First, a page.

**Coverage:**the final exam will be**cumulative**, though there will be greater emphasis on post-midterm-2 material- Some practice exam questions (we don't provide official solutions, but we may go over some of them in the review session)
**Conflict exams:**Conflict exams will not be offered unless there are truly legitimate reasons. Email Timothy (tmc) to ask for permission, no later than May 4 Thursday.

CS 473 (also cross-listed as Math 473 and CSE 414) is an algorithms course aimed at advanced undergraduates and graduate students in computer science and related disciplines. The course covers a wide range of topics in algorithm design and analysis, including the following:

- Divide-and-conquer (such as FFT)
- Dynamic programming
- Randomized algorithms
- Optimization: matching, network flow, linear programming
- NP-completeness and reductions
- Approximation algorithms

*Prerequisites*: CS/ECE 374 or equivalent, or graduate standing (see things you should already know)

Although lectures will be recorded, it is expected that students will attend most of the lectures. Recordings may be accessed on mediaspace for registered students. I will provide scribbles from class, and some links to relevant resources, below. There is no textbook, but Jeff's book and notes are excellent. (Other useful general resources can be found here.)

- Jan 17:
*Divide-and-conquer*. Closest pair and Shamos's algorithm.

[Ref: Jeff's notes on recursion and Sec 5.4 of Preparata and Shamos's book] - Jan 19: Convolution (polynomial multiplication) and FFT.

[Ref: Jeff's notes or Dasgupta, Papadimitriou, and Vazirani's book] - Jan 24: Applications of convolution/FFT (to 3SUM and string matching with "don't cares").

**Note:**Timothy will be away, but please watch the pre-recorded 50-min video clip on mediaspace.

[Ref: Clifford and Clifford's paper] - Jan 26: FFT cont'd. Matrix multiplication.

[Ref: Dasgupta, Papadimitriou, and Vazirani's book] - Jan 31:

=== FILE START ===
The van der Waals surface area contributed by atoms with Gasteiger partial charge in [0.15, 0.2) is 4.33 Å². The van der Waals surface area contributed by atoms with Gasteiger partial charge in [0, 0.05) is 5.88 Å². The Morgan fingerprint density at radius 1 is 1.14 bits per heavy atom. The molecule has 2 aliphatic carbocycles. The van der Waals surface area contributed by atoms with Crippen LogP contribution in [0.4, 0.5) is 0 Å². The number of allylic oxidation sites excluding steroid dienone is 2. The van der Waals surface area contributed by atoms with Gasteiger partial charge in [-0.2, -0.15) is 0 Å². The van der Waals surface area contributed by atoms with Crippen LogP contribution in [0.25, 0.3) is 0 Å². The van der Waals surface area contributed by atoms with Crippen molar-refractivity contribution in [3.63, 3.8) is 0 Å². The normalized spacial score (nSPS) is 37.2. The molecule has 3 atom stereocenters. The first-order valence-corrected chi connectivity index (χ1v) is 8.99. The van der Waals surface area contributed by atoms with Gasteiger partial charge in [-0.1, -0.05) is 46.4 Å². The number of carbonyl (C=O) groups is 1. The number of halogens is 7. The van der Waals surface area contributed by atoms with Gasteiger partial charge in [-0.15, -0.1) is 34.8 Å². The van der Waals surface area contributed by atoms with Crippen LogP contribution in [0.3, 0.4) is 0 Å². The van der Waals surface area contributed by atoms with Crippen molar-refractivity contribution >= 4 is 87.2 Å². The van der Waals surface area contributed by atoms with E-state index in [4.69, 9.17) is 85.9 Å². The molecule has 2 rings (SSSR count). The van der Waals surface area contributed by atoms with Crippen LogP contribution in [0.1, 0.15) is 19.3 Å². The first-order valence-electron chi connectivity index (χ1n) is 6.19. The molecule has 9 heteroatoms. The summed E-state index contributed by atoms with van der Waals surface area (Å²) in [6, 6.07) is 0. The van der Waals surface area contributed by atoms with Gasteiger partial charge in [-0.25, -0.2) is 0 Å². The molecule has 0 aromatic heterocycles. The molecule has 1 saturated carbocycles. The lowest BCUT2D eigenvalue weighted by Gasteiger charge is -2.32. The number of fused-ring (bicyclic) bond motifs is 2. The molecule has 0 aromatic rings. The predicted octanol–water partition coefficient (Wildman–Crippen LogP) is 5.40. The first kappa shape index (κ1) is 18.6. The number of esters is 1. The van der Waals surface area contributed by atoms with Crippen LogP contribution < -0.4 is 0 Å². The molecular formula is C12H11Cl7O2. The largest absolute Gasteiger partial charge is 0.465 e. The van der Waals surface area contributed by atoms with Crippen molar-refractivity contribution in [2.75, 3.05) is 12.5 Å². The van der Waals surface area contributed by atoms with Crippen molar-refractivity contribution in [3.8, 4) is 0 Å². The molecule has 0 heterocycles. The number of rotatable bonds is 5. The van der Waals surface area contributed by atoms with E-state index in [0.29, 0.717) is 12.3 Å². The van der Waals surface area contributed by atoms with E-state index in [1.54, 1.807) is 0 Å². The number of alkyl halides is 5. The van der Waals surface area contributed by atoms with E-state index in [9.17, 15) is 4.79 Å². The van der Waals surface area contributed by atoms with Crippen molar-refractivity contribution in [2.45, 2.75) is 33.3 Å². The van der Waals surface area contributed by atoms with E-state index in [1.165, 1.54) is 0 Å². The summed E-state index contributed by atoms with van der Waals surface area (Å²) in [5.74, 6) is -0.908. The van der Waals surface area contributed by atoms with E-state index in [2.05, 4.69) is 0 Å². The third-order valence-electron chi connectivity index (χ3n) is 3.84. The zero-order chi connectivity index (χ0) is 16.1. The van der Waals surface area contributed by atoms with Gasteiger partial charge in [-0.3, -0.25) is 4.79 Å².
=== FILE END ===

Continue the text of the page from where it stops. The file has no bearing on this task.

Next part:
*Dynamic programming.*Example: line break problem.

[Ref: Jeff's book] - Feb 2: Longest common subsequence (LCS), with linear space.

[Ref: see Sec D.1 of Jeff's notes on Chowdhury and Ramachandran's space saving trick] - Feb 7: LCS, with slightly subquadratic time. Max-perimeter L-gon.

[Ref: Sec D.2 of Jeff's notes; F. Yao's paper; and for those curious, Schieber's paper] - Feb 9: Optimal binary search trees. Knapsack.

[Ref: Jeff's book and Sec D.4 of Jeff's notes] - Feb 14:
*Randomized algorithms.* - Feb 16: Optional midterm 1 review (no lecture). (We will go over some selected questions from here.)
- Feb 21: Primality testing (Rabin-Miller).

[Ref: Sec 14.6 of Motwani and Raghavan's book; Chris Caldwell's PrimePages; the AKS paper] - Feb 23: String matching (Rabin-Karp).

[Ref: Ch7 of Motwani and Raghavan's book, or Jeff's notes] - Feb 28: Hashing (universal, perfect, ...).

[Ref: Sec 8.4 of Motwani and Raghavan, or Jeff's notes] - Mar 2 and Mar 7: Smallest enclosing circle (Seidel-Welzl and randomized incremental algorithms).

[Ref: Welzl's paper (and Sec 5.1 of Cormen-Leiserson-Rivest-Stein on the "hiring problem")] - Mar 9: Median finding (Floyd-Rivest and random sampling, Chernoff bounds).
*Optimization.*

[Ref: Sec 3.3 and 4.1 of Motwani and Raghavan] - Mar 14 and Mar 16: Spring break.
- Mar 21: Bipartite matching (Hungarian method, and Hopcroft-Karp (briefly)).

[Ref: Sariel's notes] - Mar 23: Max flow (Ford-Fulkerson, max-flow/min-cut theorem).

[Ref: Jeff's book] - Mar 28: Max flow cont'd (Edmonds-Karp), and min-cost flow.

[Ref: Jeff's notes on min-cost flow; and for your amusement, the over-100-pages breakthrough paper by Chen, Kyng, Liu, Peng, Gutenberg, and Sachdeva (2022)] - Mar 30: Optional midterm 2 review (no lecture). (We will go over some selected questions from here.)
- Apr 4: Linear programming (standard form, simplex algorithm).

[Ref: Ch 20 and Ch 21 Sariel's notes] - Apr 6: Linear programming (Duality).

[Ref: Ch 21 Sariel's notes] - Apr 11: NP Completeness-I.

[Ref: Ch 1 and Ch 2 Sariel's notes, Chapter 8 (Section 8.2) in Kleinberg and Tardos (Algorithm Design)] - Apr 13: NP Completeness-II.

[Ref: Chapter 8 (Sections 8.6 and 8.8) in Kleinberg and Tardos (Algorithm Design)] [Timothy's tips on NP-completeness proofs with examples (from 374)] - Apr 18: Approximation Algorithms-I.

[Ref: Chapter 11 (Sections 11.1, 11.3, 11.8) in Kleinberg and Tardos (Algorithm Design)] - Apr 20: Approximation Algorithms-II.

[Ref: Chapter 11 (Sections 11.6, 11.7) in Kleinberg and Tardos (Algorithm Design)] - Apr 25: Approximation Algorithms-III.

[Williamson and Shmoys (The Design of Approximation Algorithms), 1.7,5.1,5.3,5.4,5.5 ] - Apr 27: Approximation Algorithms-IV.

[Vazirani (Approximation Algorithms), Chapters 9 and 10 ] - May 2: Final review. (Timothy will go over some selected questions from here.)